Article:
David Gelernter is not a man known for conventional thinking, so perhaps it shouldn't come as a surprise that the Yale computer science professor—whose digital-world achievements include the development of the Linda coordination language—mounts such a stirring defense of print media in an interview this week.
"Abolishing the book is like abolishing the symphony," Gelernter argues, noting that the format is a small wonder of design and has been integral to some of humanity's most cherished intellectual achievements. On the one hand, he believes "people are too smart to allow it" to disappear altogether. On the other hand, he observes that his Yale students become "less and less able to express themselves in writing" with each passing year, and believes a failure to reverse that trend will make print media wither into irrelevance.
Gelernter doesn't just talk old media, of course; he also explains the concept of "lifestreaming," which he helped define in the 1990s, and how it is increasingly coming to fruition around the digital universe. The interview was conducted in partnership with the DLD (Digital-Life-Design) conference in Munich.
Malcolm Gladwell teaches "Get over yourself and get to work" for Big Think Edge.
- Learn to recognize failure and know the big difference between panicking and choking.
- At Big Think Edge, Malcolm Gladwell teaches how to check your inner critic and get clear on what failure is.
- Subscribe to Big Think Edge before we launch on March 30 to get 20% off monthly and annual memberships.
You can say 'no' to things, and you should. Do it like this.
- Give yourself permission to say "no" to things. Saying yes to everything is a fast way to burn out.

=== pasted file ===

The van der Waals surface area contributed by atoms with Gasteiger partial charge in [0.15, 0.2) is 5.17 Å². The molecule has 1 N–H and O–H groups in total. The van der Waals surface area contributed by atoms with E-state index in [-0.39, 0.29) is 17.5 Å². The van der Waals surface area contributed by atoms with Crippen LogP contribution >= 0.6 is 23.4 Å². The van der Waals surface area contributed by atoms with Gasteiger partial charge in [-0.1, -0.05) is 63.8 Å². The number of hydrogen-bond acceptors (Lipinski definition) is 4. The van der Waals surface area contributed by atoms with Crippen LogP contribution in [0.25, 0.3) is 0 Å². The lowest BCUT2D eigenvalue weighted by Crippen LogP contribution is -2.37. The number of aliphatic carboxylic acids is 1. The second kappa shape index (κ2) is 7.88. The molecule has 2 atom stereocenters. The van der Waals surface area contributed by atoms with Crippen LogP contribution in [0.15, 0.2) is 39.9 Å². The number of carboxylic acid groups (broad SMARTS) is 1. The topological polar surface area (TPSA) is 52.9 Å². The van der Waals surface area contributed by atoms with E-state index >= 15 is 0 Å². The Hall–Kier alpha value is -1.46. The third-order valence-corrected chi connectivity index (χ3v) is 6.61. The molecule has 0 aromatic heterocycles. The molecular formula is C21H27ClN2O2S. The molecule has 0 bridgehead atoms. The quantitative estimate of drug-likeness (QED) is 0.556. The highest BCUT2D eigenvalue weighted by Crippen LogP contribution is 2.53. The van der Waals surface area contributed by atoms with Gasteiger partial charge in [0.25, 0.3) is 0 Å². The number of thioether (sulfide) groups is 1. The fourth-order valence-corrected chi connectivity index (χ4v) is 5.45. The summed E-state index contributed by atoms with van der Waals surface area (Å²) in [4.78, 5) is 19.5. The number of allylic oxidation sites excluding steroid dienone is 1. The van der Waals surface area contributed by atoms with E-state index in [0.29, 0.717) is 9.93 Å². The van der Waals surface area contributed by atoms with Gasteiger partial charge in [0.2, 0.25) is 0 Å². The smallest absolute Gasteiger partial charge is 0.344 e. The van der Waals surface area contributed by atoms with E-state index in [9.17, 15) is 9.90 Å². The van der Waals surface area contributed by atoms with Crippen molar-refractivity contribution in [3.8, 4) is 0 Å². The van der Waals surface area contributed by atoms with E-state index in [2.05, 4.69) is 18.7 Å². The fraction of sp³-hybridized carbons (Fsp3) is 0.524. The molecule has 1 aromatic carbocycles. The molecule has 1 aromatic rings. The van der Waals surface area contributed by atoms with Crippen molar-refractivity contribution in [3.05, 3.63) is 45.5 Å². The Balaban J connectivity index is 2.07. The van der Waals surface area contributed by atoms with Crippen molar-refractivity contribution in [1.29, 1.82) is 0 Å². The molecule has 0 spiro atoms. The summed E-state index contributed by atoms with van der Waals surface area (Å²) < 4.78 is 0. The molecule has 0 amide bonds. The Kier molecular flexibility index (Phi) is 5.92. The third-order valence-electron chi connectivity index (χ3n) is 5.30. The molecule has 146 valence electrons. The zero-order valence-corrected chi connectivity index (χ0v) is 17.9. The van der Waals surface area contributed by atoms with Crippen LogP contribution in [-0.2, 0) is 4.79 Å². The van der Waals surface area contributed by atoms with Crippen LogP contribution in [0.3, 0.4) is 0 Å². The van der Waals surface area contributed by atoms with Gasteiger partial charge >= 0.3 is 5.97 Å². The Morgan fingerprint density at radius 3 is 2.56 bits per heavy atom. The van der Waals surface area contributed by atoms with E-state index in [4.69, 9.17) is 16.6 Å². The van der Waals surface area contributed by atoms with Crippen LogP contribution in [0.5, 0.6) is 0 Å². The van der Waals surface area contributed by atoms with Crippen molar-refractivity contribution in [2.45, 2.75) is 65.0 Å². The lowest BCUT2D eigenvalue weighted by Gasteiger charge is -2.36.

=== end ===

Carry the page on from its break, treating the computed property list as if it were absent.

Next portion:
- Learn to say no in a way that keeps the door of opportunity open: No should never be a one-word answer. Say "No, but I could do this instead," or, "No, but let me connect you to someone who can help."
- If you really want to say yes but can't manage another commitment, try qualifiers like "yes, if," or "yes, after."
Three scientists publish a paper proving that Mercury, not Venus, is the closest planet to Earth.
- Earth is the third planet from the Sun, so our closest neighbor must be planet two or four, right?
- Wrong! Neither Venus nor Mars is the right answer.
- Three scientists ran the numbers. In this YouTube video, one of them explains why our nearest neighbor is... Mercury!
Neuroscience research suggests it might be time to rethink our ideas about when exactly a child becomes an adult.
- Research suggests that most human brains take about 25 years to develop, though these rates can vary among men and women, and among individuals.
- Although the human brain matures in size during adolescence, important developments within the prefrontal cortex and other regions still take pace well into one's 20s.
- The findings raise complex ethical questions about the way our criminal justice systems punishes criminals in their late teens and early 20s.
SMARTER FASTER trademarks owned by The Big Think, Inc. All rights reserved.